Conan: adventurer, mercenary, reaver, butcher of wizards and demons, in this short paperback we meet him late in life, as King of Aquilonia, his rule threatened by dark forces beyond the understanding of humankind. Howard delivers Conan’s trademark taciturnity, a warrior who doesn’t think or emote too much, but acts decisively and lustily.
This was my first introduction to the gritty realism of Conan and the sweeping tales of Hyboria. I picked up this edition in the 70s during what I now know to be the first Robert E Howard Boom. I read the comics, all the books, saw the bombastic Kull movie, then later, the moody Schwarzenegger film. Conan’s world was so far from my own it gripped me with its thrilling, dirty fingernails. Now I can blame it on the rejection of a picture I submitted to the school magazine with an ill-advised scene of Conan flavoured mysogyny. Thankfully, I’ve grown up now…
The Hour of The Dragon
Originally published as Hour of the Dragon, in serial form in the Weird Tales from December 1935, just before Howard’s death a year later. Conan the Conqueror, along with others published in the 1960s and 70s, is interesting because it’s not entirely Robert E Howard. Somehow that revisionist fraud L. Sprague de Camp had inveigled himself into the literary crevices of the father of Sword and Sorcery and ‘cleaned him up’, tidied what he saw as inconsistencies and other infelicities, and, even, claimed copyright. Such hubris!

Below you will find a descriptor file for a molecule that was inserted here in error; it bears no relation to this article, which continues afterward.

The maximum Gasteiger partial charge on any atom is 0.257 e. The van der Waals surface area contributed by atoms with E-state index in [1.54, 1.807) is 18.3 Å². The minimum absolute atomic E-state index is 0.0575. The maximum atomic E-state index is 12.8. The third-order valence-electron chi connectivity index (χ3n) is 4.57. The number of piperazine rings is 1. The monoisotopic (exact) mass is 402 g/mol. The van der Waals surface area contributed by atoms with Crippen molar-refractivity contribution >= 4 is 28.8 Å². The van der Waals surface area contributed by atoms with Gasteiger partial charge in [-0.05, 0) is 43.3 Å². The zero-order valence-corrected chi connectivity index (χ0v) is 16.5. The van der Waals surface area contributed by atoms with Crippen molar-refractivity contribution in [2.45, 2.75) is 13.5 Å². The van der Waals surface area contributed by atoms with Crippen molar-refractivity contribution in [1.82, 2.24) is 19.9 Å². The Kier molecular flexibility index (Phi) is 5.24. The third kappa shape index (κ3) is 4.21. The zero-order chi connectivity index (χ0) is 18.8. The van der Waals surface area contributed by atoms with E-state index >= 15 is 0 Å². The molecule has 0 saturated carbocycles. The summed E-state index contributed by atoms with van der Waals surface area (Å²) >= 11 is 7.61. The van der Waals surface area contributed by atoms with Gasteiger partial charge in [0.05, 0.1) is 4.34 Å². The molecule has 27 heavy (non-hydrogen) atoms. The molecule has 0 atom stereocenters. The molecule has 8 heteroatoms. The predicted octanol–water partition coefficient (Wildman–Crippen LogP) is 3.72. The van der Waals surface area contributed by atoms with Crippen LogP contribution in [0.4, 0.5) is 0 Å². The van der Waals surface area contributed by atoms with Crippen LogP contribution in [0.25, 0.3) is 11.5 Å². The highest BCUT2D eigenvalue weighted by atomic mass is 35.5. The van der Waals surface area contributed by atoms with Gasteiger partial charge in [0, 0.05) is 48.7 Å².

Conan, Krenkel, Frazetta and Howard.
Anyway, at the time, the Frazetta cover (and the reference to the masterful Roy J. Krenkel as adviser), the discovery of this dangerous new world (more savage even than Tarzan) pricked at my young head and filled it with reavers and desert plains, ancient gods of Cimmeria, and a feverish swirl of heroic fantasy, black magic and a very male form of misplaced determination. I loved it, and part of me still leans heavily into sword and sorcery which seems to go in and out of fashion every decade or so.
I thought long and hard about this. Subsequently I’ve read Howard’s originals, but this book, along with Conan the Avenger and others in the series, must be part of my 100 best because they formed an indelible influence on my mental landscape. Probably in the top 10, unless Orson Scott Card’s Ender series edges him out, or Bradbury’s Illustrated Man. We’ll see.
- Top 100 SF & F Books. American Gods. Neil Gaiman
- Virgil Finlay: Master of Dark Fantasy Illustration
- Robert Louis Stevenson: Master of Victorian Gothic
- Dark Fantasy
Front cover photograph by Elise Wells, 2016